Some of you may have heard of the Loan Charge. Most of you probably haven’t. Mark my words, it is a scandal which eclipses the Post Office scandal, of which it is very redolent. It has, however, affected far more people, most of whom are wholly innocent of the charges against them by HMRC. There have been at least ten suicides as a result of it, and many bankruptcies. There are serious allegations that HMRC have used its power illegally in order to try to intimidate its victims into submission. Some people have faced demands for back tax of several hundred thousand pounds in back tax.
The Loan Charge affects thousands of contractors who took part in entirely legitimate schemes, approved both by accountants (indeed, promoted by them) and the HMRC. But in 2016, HMRC decided that these schemes were a form of tax avoidance and went after the users for twenty years of back tax. Yes, twenty years. Those affected were not rich people. They were nurses, who operated through agencies, IT contractors, teachers etc.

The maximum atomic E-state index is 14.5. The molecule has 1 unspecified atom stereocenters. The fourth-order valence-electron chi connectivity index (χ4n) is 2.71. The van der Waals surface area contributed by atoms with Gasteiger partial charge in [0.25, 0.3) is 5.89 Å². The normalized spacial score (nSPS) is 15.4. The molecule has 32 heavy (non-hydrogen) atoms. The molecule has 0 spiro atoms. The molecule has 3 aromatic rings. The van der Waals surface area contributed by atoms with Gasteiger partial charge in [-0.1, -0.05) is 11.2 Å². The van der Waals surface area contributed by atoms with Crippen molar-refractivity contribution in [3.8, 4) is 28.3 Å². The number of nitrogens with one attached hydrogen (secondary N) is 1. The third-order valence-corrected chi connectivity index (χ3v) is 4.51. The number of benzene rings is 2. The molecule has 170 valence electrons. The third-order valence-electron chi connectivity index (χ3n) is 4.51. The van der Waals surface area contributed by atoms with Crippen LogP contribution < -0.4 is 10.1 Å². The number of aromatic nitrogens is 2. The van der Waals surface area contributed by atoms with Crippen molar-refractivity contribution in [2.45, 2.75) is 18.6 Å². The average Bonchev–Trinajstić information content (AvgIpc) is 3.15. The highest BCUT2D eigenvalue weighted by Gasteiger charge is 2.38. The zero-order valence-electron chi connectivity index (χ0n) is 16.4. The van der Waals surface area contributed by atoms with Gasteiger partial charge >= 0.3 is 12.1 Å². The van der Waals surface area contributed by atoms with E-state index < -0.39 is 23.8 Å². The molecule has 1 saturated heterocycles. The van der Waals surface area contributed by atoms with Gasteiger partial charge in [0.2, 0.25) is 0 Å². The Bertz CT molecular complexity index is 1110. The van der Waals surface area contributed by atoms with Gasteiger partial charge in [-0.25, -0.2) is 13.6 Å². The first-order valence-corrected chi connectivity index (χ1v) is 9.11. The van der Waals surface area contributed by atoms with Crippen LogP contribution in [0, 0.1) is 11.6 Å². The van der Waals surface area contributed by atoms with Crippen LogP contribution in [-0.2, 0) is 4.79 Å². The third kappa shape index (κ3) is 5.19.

I first began to hear stories of people losing their houses and livelihoods. I started to talk about it on my show, and was inundated with people affected. A campaign was launched through the Loan Charge Action Group. Yet various Treasury ministers remained blind to the problem and believed the guff they were continually fed by HMRC. But MPs of all parties have taken up the campaign and on Thursday Sammy Wilson, the DUP MP, held a debate in the House of Commons, which proved hugely successful. The Treasury minister Nigel Huddlestone shamefully just read out the words provided for him by HMRC, but by the end you could tell he was bruised and battered, and maybe, just maybe, had begun to appreciate there was more to this than he had been led to believe. One can but hope.
As I say, this scandal has so many echoes of the Post Office, and I am going to continue to play a part in keeping this issue on the public agenda. And don’t get me started on IR35, which also has similar echoes.